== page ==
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Kudos for the Senators' "McPlan" budget prescription


Monday, April 17, 2017  |  Editorial  |  Illinois Review

Budget--State (8) , Economy (34) , Governor (44) , Medicaid, Managed Care , Pensions (70) , Taxes, misc. (89) McCarter, Kyle--State Senate, 54 , McConchie, Dan--State Senate 26
SPRINGFIELD - There's a state budget plan circulating Springfield circles that is 1. balanced, 2. hides no tax hikes, and 3. actually makes budget cuts.

We're calling it the "McPlan" budget prescription. Too good to be true, you say?

Republican State Senators Kyle McCarter and Dan McConchie (the Mc's - get it?) are staking their stellar political reputations on what they're calling the "Taxpayer Bargain Budget Plan" in response to Senator Bill Brady's "Grand Bargain Budget" that features an income tax hike to pay bills that are stacking up.

"The plan is very strong medicine for a very sick state," McCarter and McConchie said last week in an op-ed about their proposal. "It forces the Legislature to make tough decisions between needs and wants. The 'Taxpayer Bargain' requires lower spending, with 10% across-the-board cuts at state agencies and departments. It simply asks for a dime of savings for every dollar spent."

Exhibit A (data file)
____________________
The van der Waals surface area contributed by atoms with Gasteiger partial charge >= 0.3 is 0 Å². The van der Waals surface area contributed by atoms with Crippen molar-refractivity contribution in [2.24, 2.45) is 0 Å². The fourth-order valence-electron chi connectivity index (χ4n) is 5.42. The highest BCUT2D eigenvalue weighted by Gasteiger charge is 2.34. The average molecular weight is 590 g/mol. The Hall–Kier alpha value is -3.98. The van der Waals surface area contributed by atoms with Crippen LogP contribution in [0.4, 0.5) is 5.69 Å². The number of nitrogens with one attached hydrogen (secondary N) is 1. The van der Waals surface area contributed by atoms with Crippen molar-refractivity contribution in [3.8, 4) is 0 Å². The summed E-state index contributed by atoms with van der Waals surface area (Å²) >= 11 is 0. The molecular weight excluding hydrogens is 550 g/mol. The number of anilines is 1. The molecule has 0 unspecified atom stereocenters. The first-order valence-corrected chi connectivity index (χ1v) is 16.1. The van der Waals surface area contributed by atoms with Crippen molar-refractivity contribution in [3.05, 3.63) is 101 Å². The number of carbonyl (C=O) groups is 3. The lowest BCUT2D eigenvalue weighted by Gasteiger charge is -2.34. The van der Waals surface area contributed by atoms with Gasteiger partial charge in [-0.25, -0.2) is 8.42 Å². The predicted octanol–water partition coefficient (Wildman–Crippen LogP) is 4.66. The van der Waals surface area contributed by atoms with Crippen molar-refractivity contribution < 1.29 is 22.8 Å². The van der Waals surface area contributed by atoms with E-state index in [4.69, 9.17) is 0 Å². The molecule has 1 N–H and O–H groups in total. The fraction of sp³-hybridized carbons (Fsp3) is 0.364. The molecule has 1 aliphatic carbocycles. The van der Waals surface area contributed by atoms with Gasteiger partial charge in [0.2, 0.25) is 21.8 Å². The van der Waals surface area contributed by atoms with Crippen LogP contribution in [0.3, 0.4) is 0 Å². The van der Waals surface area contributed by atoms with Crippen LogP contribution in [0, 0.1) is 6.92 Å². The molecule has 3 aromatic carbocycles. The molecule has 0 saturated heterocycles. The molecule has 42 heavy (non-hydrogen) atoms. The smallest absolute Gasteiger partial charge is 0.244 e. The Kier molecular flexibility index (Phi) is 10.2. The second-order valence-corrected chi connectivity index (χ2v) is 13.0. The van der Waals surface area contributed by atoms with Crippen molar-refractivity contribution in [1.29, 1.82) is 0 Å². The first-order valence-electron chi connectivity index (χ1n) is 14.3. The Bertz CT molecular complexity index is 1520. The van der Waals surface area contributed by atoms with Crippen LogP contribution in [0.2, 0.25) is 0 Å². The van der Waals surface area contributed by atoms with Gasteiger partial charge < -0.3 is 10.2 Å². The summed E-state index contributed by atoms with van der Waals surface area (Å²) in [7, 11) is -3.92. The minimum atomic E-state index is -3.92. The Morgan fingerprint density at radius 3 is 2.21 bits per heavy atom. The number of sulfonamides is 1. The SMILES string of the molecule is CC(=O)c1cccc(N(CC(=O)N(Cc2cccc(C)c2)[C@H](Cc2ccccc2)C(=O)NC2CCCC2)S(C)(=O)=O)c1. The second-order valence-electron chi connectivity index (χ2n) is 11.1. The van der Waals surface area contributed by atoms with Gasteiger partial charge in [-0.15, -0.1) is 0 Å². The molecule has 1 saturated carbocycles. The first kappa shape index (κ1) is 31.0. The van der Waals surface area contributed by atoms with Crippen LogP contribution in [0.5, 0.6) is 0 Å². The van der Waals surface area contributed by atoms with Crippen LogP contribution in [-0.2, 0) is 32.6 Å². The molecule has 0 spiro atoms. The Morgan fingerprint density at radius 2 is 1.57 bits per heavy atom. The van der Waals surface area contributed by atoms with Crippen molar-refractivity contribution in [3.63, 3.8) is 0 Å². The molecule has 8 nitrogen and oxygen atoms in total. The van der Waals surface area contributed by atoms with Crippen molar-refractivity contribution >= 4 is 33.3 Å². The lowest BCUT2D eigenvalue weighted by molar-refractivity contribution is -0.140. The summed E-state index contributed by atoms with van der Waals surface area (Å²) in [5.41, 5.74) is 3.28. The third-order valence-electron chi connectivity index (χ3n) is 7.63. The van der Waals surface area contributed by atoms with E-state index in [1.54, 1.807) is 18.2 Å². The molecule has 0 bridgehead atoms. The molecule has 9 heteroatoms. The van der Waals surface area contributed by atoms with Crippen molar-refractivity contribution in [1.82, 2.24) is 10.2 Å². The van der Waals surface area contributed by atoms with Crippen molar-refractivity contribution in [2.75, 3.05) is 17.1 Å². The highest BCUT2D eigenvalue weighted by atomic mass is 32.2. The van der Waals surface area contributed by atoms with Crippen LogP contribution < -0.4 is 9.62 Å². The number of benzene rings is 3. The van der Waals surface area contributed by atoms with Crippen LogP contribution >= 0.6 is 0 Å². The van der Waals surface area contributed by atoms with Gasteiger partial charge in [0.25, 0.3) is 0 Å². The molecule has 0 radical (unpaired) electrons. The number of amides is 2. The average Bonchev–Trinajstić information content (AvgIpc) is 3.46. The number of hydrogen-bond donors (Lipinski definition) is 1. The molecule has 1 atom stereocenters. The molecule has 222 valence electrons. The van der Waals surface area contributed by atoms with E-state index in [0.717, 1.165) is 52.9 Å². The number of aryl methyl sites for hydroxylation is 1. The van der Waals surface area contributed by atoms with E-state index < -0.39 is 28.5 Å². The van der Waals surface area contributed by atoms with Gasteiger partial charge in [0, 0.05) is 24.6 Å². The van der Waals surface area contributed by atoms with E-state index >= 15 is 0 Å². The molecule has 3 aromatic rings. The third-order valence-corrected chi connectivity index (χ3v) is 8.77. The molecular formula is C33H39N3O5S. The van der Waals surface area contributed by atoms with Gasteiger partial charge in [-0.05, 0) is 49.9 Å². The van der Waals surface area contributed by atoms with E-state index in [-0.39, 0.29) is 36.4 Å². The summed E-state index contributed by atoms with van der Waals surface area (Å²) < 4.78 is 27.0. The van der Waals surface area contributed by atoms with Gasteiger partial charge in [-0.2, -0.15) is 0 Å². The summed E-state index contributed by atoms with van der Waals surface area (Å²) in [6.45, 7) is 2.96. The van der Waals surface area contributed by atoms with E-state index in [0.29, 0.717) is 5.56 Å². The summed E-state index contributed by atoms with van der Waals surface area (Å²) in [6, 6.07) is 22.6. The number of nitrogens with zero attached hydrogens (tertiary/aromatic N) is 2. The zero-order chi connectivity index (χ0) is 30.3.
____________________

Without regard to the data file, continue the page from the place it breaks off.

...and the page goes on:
Sounds like a place most conservatives would like to see our General Assembly start. And it would take some nose-holding to take the medicine for Democrat as well as Republican lawmakers, public sector union workers, municipality office holders, education staffs and yes, those that depend on government subsidies.

But if we're going to start the path towards sound economic policy, fellow Illinoisans, it will take us all paying taxes to do what must be done to stop the impending catastrophe.

Kudos to McCarter and McConchie for spending their time putting together a reasonable plan. We ask Illinois General Assembly leadership to set this plan in the middle of the negotiation as a place to start. At least it will get them to the table.

The "McPlan's" 7-Point Budget Plan

Balanced Budget –

    Prioritizes spending – by recognizing limited resources and acknowledging challenging cuts
    Protects elementary and secondary education – maintains 100% of General State Aid and mandated categoricals
    Protects Medicaid spending for the most vulnerable
    Maintains public pension payment obligations

Cuts –

    Calls for 10% across-the-board at state agencies and departments, exempting primary and secondary education, Medicaid for the most vulnerable and pension payments.
    Asks each university to reduce spending by 5%
    Reduces discount rate to retailers for Sales Tax collection – (from 1.75% to 1%)

Requires Fiscal Responsibility

    Requires no tax increase
    Disallows any new taxes
    Calls for Executive Branch to manage and includes some of the Governor’s own ideas and Republican Leader Sen. Christine Radogno’s Senate Bill 2063 – “Unbalanced Budget Response Act”
    Calls for Governor to negotiate changes to state employee group health care and AFSCME contract wages